For as long as most of us can remember, John Steinbeck’s Of Mice and Men has played a major role in Jr high/ high school English classrooms. Most of us can remember being assigned the novel in eighth grade, and the emotional impact it had while reading. Between the prejudicial issues of the time, and the overall struggle to survive, Of Mice and Men had all of the makings to be a top seller, and as I witnessed last night at the Chapel on Alexander, It also can be a heart-stopping, two hour play that offers everything from laughter, to heartbreak.
The play, much like the book, follows two traveling Farmhands. George Milton (Adam Flores) and his lumbering, clumsy, simple-minded travel partner Lennie Small (Carl Overly Jr.) who also has a fascination with soft objects. The duo arrives at their newest job site after leaving town due to a horrible misunderstanding for Lennie’s love for soft things, and from there, it was a spiral of events that leads us into one of the most iconic stories of American Literature.
“Its all just a dream come true” -Carl Overly Jr, on his role as Lennie Flores and Overly Jr came together as the two leads and created a heartwarming production buy displaying raw emotion, mixed with an incredibly smooth acting performance, which really grabs you by the hand and ushers you through the story as if you were there yourself. The other Farmhands, Candy (Natasha Toro), Slim (Joe Hanrahan), and Whit (Ryan Lawson-Maeske) all contributed to creating a solid cast that had shown off their talent on stage. Each Individual Character had a story, and each actor did a superb job at telling their story through a truly moving and strong performance individually, and as a whole. After the show, I had the chance to talk to Carl Overly Jr, and I asked him about the experience of playing the role of Lennie, alongside Adam Flores. “It’s all just a dream come true.. this show, this role, and this cast”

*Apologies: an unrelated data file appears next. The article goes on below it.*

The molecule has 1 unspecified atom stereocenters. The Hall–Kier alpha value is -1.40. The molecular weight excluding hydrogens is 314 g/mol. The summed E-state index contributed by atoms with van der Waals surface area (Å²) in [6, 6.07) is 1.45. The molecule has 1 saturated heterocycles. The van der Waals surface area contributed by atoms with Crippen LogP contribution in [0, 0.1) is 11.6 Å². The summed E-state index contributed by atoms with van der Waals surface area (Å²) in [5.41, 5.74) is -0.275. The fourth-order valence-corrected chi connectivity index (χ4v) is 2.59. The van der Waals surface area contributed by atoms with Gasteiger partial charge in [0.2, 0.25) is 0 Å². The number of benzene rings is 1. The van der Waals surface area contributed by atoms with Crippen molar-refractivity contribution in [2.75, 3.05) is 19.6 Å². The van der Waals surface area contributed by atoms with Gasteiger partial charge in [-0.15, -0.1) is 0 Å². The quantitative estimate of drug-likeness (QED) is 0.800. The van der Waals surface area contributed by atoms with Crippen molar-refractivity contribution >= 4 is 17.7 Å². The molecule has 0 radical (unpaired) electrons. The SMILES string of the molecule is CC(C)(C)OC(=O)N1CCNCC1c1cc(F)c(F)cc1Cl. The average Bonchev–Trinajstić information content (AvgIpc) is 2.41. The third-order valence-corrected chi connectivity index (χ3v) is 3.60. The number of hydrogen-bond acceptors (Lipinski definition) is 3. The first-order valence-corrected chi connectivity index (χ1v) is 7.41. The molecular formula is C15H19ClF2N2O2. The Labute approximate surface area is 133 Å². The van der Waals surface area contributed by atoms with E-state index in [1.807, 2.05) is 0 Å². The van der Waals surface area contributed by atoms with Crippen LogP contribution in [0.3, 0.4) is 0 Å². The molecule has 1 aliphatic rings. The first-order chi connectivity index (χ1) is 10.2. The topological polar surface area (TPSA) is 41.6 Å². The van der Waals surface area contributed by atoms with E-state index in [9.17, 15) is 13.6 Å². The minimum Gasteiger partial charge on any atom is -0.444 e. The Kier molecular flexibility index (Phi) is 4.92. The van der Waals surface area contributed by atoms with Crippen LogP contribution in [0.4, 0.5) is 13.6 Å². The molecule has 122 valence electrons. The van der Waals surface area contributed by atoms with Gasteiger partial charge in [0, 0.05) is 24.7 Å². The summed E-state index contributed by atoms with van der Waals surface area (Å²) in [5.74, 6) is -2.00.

Throughout the first half of the show, There is enough evidence to show that not a lot of folks are too fond of the Boss’s son, Curley (Michael Cassidy Flynn). Curley quickly makes his mark as the short-tempered, cocky son of a gun who can’t keep a leash on his new wife (Courtney Bailey Parker). Upon arrival, Curley already was not fond of the two traveling farmhands, especially Lennie (who has an obvious size advantage).
The Second act began with a beautiful blues inspired cover of The Animals’ “House of the Rising Sun” played on guitar by Chris Ware, and sang by Omega Jones, who took on the role of Crooks. The performance of the song really dialed the audience in for the rest of the play, set the tone for what was in store for the end.
Overall, STATE Ensemble Theatre made their first impression to me, and they really knocked it out of the ballpark on all aspects of the show. As a smaller STL theatre, they were able to pack a punch and present an evening worth remembering. Jacqueline Thompson (Director) had an Arsenal of actors and she put them to work in recreating an American Literature masterpiece.
There’s still one more chance to see this truly heartfelt performance. The final performance is November 18th at 8 pm at The Chapel (6238 Alexander Drive, St. Louis, Mo). Tickets are available at Slightlyoff.org